Guardiola goes to Bayern: Winners and losers

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“We are delighted we’ve succeeded in appointing leading coach Pep Guardiola,” was the understated phrasing from Bayern Munich chairman Karl-Heinz Rummenigge in a statement on the club website. His club was announced the capture of the most sought-after free agent in the world. Delighted should be an understatement.

“Pep Guardiola is one of the most successful coaches in the world,” Rummenigge said, “and we’re certain he will add great flair to both FC Bayern and German football. We’re looking forward to the partnership from July 2013.”

There’s no doubt German soccer, beyond merely Bayern, was a big winner on Tuesday, though they weren’t the only ones. If successful, Guardiola’s effects could extend into the international game and have a significant impact on how (and to whom) the Bundesliga is able to market itself.

Here are the big winners and losers:

Winners

German Bundesliga – The debate about whether the  Bundesliga has “arrived” (in the border era, compete with other leagues in this new Champions League-centric world sense) expired two years ago. Now the question is to what extent it can compete with the Premier League and La Liga, be that for results, talent, marketing opportunities, or television money.

To a certain extent, all these things dovetail, which is why landing somebody like Guardiola is such a big acquisition. Bayern have made the Bundesliga a far more viable entertainment option for a section of world fans who still slotted the league behind its peers. The last vestiges Serie A’s more lofty standing are base don biased Guardiola’s move will challenge.

That a respected name like Guardiola chose the Bundesliga means a lot of viewers may do the same.

Toni Kroos and the rest of Bayern’s midfield – Guardiola is not going to make Toni Kroos, Xherdan Shaqiri, and Bastian Schweinsteiger into Xavi Hernández, Andrés Iniesta, and Sergio Busquets, but he can get them to play more like them, a process that will involve a more incisive use of space. The technical skill developed at La Masia may not be immediately replicable, but Guardiola can teach Bayern’s players to seek and use space in similar ways. The reflexive way Barcelona reacts to each others’ movements and passes in their tight quarters is what separates them from similarly talented teams.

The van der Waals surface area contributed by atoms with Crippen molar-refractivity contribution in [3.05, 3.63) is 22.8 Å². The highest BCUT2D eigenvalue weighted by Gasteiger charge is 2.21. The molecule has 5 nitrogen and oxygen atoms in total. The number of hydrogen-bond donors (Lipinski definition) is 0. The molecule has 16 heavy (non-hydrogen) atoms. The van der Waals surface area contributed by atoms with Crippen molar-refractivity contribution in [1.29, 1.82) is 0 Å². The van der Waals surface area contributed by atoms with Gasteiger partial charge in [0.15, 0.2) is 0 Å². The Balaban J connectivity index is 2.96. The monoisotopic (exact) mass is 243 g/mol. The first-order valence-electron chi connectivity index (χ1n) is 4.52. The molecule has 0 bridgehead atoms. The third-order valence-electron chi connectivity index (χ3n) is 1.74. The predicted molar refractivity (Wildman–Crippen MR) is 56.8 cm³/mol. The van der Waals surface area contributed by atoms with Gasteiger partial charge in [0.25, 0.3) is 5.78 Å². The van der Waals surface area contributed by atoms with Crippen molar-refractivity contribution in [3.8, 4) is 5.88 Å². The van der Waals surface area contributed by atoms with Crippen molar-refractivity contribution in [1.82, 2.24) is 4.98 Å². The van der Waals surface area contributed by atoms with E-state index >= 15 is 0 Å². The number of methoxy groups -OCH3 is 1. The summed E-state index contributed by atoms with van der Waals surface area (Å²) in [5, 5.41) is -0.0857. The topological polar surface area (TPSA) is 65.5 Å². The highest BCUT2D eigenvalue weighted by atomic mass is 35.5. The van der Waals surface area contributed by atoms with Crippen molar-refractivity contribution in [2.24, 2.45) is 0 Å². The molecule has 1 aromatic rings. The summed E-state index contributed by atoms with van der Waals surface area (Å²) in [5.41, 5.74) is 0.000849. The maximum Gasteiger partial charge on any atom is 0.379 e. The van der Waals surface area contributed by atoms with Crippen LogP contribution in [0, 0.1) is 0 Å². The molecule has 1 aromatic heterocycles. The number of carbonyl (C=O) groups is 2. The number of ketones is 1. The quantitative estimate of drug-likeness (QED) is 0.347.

There’s a huge learning curve there, and it’s going to involve developing a level of intuition (and cohesion) that’s hard to teach, but if Guardiola can do it, Kroos, Shaqiri and Schweinsteiger will be much better players.

Joachim Loew, his successor, and the German national team – Eight different Bayern players have been called into the Nationalmannschaft between Euro 2012 and now. If Guardiola can get more out of those players, the Germany national team will be able to close the gap with Spain, particularly if some of their key midfielders become more familiar with Spain’s Barcelona-defined style.

With a year and half until Brazil 2014, Guardiola’s players will get a full season playing in Barcelona’s style. The real effects, however, may not be felt until after Loew leaves his post in 2014.

Soccer fans and their DVRs – Despite the biggest crowds in the world, an aesthetically pleasing style, talent that few leagues can replicate, and some of the biggest clubs in the world, the Bundesliga is still a woefully neglected league in terms of television. While it seems like too much to think one man can raise the profile of a league, that’s the Barcelona effect. That’s what Guardiola brings. Particularly with clubs like Bayern and Borussia Dortmund (and their emerging Clasico), there’s bound to be more interest in the league. Eventually, that will mean more access to better, currently overshadowed soccer.

Bayern and Pep, of course – It really is the best case scenario for both sides. Bayern gets as good a coach as a club could want, while Guardiola gets a chance to carry another titan to the summit. And if Guardian Germany correspondent Raphael Honigstein is correct, he’ll get €8-€10 million per year to do it.

Losers